One of the most exciting days of fishing I ever had was in a lagoon in Nicaragua accessible only by passing through myriad rivers and creeks on the Caribbean side of Costa Rica. That day, Mike Holliday and I hooked more than 60 tarpon on casting plugs. We tired of tarpon and went to the beach to cast for snook. The tarpon wouldn’t leave us alone. We were hooking them from shore. I watched as Holliday played and eventually landed a respectable tarpon from the beach with a fly rod. That was nearly 20 years ago.
What did I see that day? Fish, fish and more fish.
I fished that same lagoon many times over the years, and although I never matched that one fantastic day, I always had good fishing. Then, one day, the tropical rains had the lagoon all muddied up. I cast furiously for hours with memories of that fantastic day playing like a movie in my head. I had not one bite. I knew the next cast might be the one. It wasn’t. My arm tired of casting and I sat down to rest. I looked over toward the shoreline. Then it jumped out at me. A beautiful, flaming-orange heliconia growing next to the riverbank. I scanned the shoreline. One after another, they rose from the jungle.
On the long fishless ride back into Costa Rica, I started to notice things I never saw before, even though I had traveled this road many times. Wild orchids hanging over the creeks, some of them humongous and all of them spectacular. There were so many different kinds. On all my previous trips, I had seen only water and fish. The normal trip back took one and a half hours; this day, it took me almost four hours. That was the day I learned it is not always about the fish.
I have had many similar experiences here on the Pacific side. The ocean off the Pacific coast of Costa Rica drops off fast. A couple of hundred yards off the beach, you’ll find a couple of hundred feet of water below your boat. By the time you reach 20 miles out, more than a mile of water separates you from the ocean floor. Most of the big game fishing is rarely done beyond 20 miles, unless green water forces the fleet farther out. Fishing the Pacific can be like living the Discovery Channel.
The humpback whales come twice a year, from the Northern Hemisphere in January and February, and in August and September from the Southern Hemisphere. I have been lucky enough to see a pod of 50 or more migrating offshore to the south. Mothers will bring their calves into the Golfo Dulce, and, when they are here, sighting them is almost a daily occurrence as they teach their young how to feed on their own and breach.
On another occasion, I was chatting with the guests below when the captain suddenly changed course. That is always a surefire sign that he has seen something. He pointed to the horizon, and there, way off in the distance, were silhouettes of something large jumping and making tremendous splashes. We were sure it was a huge school of very big tuna. As we got close enough to see what it was, it turned out to be a mammoth group of pilot whales. There were literally hundreds of them. As the boat got closer, they came over to check us out and began to swim alongside the boat the way porpoises do. We watched them for over an hour with not one tuna in sight.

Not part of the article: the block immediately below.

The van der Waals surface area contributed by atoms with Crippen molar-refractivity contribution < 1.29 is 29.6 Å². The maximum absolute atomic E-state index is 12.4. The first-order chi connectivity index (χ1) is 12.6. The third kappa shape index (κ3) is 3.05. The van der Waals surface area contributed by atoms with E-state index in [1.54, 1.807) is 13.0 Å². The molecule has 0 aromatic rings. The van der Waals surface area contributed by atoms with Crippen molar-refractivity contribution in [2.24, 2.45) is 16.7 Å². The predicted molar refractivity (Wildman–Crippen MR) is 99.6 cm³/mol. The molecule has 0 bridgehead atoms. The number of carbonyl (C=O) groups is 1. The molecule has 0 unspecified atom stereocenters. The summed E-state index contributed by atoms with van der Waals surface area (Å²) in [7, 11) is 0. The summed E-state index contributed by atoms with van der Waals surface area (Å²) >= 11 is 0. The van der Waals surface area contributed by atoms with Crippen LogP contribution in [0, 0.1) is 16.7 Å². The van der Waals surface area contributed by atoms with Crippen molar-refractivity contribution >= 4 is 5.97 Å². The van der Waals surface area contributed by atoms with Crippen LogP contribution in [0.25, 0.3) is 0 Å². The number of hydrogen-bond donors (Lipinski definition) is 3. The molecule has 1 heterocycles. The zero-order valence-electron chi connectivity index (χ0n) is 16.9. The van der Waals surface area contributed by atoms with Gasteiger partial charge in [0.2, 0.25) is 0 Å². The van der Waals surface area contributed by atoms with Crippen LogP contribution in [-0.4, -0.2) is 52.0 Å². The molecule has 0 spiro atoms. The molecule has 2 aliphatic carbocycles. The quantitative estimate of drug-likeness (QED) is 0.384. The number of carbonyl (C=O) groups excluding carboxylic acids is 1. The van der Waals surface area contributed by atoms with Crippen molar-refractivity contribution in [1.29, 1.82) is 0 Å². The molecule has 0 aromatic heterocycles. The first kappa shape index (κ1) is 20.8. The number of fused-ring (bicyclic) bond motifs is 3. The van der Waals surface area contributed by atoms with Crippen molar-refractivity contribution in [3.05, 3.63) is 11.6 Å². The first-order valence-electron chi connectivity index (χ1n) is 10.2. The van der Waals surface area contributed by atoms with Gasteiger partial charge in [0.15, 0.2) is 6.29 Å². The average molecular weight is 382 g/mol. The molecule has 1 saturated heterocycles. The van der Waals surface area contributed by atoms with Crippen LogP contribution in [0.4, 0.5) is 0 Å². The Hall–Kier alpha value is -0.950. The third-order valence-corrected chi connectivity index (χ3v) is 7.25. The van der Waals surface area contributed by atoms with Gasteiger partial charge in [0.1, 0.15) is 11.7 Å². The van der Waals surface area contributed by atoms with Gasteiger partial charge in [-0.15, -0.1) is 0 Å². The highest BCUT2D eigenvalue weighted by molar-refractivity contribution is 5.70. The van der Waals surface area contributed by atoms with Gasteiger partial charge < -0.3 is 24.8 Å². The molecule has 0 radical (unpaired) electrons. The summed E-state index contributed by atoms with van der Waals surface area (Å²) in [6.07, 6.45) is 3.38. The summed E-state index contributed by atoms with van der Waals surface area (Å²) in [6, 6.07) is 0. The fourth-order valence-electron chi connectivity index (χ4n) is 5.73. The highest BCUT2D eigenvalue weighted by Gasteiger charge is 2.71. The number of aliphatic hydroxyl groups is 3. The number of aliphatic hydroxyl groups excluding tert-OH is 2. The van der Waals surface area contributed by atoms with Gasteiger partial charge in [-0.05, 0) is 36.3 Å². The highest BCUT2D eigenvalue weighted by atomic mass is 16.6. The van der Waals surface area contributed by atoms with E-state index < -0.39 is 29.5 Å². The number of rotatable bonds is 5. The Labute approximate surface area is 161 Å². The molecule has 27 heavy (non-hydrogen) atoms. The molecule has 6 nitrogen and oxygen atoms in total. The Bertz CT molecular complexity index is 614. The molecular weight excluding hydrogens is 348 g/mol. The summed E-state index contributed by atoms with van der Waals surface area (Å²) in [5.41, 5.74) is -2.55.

I’ve seen killer whales here several times, usually about 10 miles off the beach. But once, three of them were headed up the coast only a few hundred yards off the coast. Mike Grace of Cummins Motors got the most spectacular shot of one as it charged in out of nowhere and began surfing the wake only inches off the transom.
Huge pods of spinner dolphins are common offshore. They may travel in groups of 50 or fewer, or as many as a thousand. You can bet there will always be yellowfin tuna near them. The tuna might not always bite, but they will be there.
March and April are the best months to bump into whale sharks in the gulf. These gentle giants show up almost yearly and feed on plankton in the calm waters on the upper end of the gulf. The most I’ve seen at one time is eight. They are not fully mature and average about 30 feet long.
Turtles are an everyday sight here while fishing. Most are olive ridley and green turtles, but on a rare occasion you might stumble upon a giant leatherback turtle roughly the size of a pool table.
This is not to mention the flora and fauna one sees while inshore fishing. The beaches are pristine, and a wide variety of macaws and seabirds hang close to the beach.
On every one of those Discovery Channel days, I have no recollection of what I caught. But forever etched in my memory is what I saw.
April 15 Fishing Report
The ocean went flat and the tarpon turned on the Caribbean side. Boats are reporting good numbers of fish all along the coast, with most anglers fishing Barra del Colorado and Tortuguero. JoAnne VonGriff from Golfito, on the southern Pacific coast, slid over to the other side Wednesday and fished with Eddie Brown. She hooked seven tarpon and landed five, a good day’s work for any angler.
On the Pacific coast, it seems the bite moved north on Tuesday. At least the fishing slowed in the Southern Zone at Crocodile Bay Resort after two weeks of spectacular fishing. On Monday, boats were seeing double-digit sails and lots of marlin were hitting, averaging 200 to 300 pounds apiece. On Tuesday, it was a lot of work to raise just three or four sails. Greg Mufson of Zancudo Lodge reports that actors Michael Douglas and Catherine Zeta-Jones enjoyed some good fishing there.
Reports from the Quepos area on the central Pacific coast say boats are seeing five to seven sails each, and even a little better up at Los Sueños in Herradura. Rolando Chaves, my reliable guy from the Central Pacific, says fishing is picking up. I did not hear from other areas this week, which usually means the fishing is slow, although the peak season for the northwestern province of Guanacaste is just around the corner.
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